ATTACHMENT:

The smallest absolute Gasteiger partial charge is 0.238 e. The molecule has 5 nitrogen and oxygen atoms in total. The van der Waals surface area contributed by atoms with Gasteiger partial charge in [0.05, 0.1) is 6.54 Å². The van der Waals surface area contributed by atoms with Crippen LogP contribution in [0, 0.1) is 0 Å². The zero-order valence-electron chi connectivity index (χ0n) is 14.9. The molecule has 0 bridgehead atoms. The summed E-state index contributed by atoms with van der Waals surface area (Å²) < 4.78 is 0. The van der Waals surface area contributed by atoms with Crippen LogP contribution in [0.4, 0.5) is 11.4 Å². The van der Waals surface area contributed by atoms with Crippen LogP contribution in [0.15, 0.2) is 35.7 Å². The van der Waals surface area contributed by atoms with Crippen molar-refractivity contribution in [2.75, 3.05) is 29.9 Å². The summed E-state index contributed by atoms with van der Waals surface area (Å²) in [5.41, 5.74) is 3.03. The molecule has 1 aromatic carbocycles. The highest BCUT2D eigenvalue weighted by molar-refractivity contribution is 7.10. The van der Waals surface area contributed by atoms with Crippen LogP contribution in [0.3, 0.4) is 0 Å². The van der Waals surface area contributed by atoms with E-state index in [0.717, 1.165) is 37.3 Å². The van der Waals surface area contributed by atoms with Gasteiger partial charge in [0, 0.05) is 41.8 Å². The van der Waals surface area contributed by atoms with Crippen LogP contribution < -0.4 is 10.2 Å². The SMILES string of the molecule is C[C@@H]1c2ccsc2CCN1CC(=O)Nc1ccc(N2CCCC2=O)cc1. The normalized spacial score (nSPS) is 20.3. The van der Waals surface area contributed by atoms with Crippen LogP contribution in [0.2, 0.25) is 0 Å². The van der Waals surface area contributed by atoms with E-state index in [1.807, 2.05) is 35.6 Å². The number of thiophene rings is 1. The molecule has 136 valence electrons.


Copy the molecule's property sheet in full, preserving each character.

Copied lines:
The smallest absolute Gasteiger partial charge is 0.238 e. The molecule has 5 nitrogen and oxygen atoms in total. The van der Waals surface area contributed by atoms with Gasteiger partial charge in [0.05, 0.1) is 6.54 Å². The van der Waals surface area contributed by atoms with Crippen LogP contribution in [0, 0.1) is 0 Å². The zero-order valence-electron chi connectivity index (χ0n) is 14.9. The molecule has 0 bridgehead atoms. The summed E-state index contributed by atoms with van der Waals surface area (Å²) < 4.78 is 0. The van der Waals surface area contributed by atoms with Crippen LogP contribution in [0.4, 0.5) is 11.4 Å². The van der Waals surface area contributed by atoms with Crippen LogP contribution in [0.15, 0.2) is 35.7 Å². The van der Waals surface area contributed by atoms with Crippen molar-refractivity contribution in [2.75, 3.05) is 29.9 Å². The summed E-state index contributed by atoms with van der Waals surface area (Å²) in [5.41, 5.74) is 3.03. The molecule has 1 aromatic carbocycles. The highest BCUT2D eigenvalue weighted by molar-refractivity contribution is 7.10. The van der Waals surface area contributed by atoms with Crippen LogP contribution in [0.3, 0.4) is 0 Å². The van der Waals surface area contributed by atoms with E-state index in [0.717, 1.165) is 37.3 Å². The van der Waals surface area contributed by atoms with Gasteiger partial charge in [0, 0.05) is 41.8 Å². The van der Waals surface area contributed by atoms with Crippen LogP contribution < -0.4 is 10.2 Å². The SMILES string of the molecule is C[C@@H]1c2ccsc2CCN1CC(=O)Nc1ccc(N2CCCC2=O)cc1. The normalized spacial score (nSPS) is 20.3. The van der Waals surface area contributed by atoms with Crippen LogP contribution in [0.2, 0.25) is 0 Å². The van der Waals surface area contributed by atoms with E-state index in [1.807, 2.05) is 35.6 Å². The number of thiophene rings is 1. The molecule has 136 valence electrons.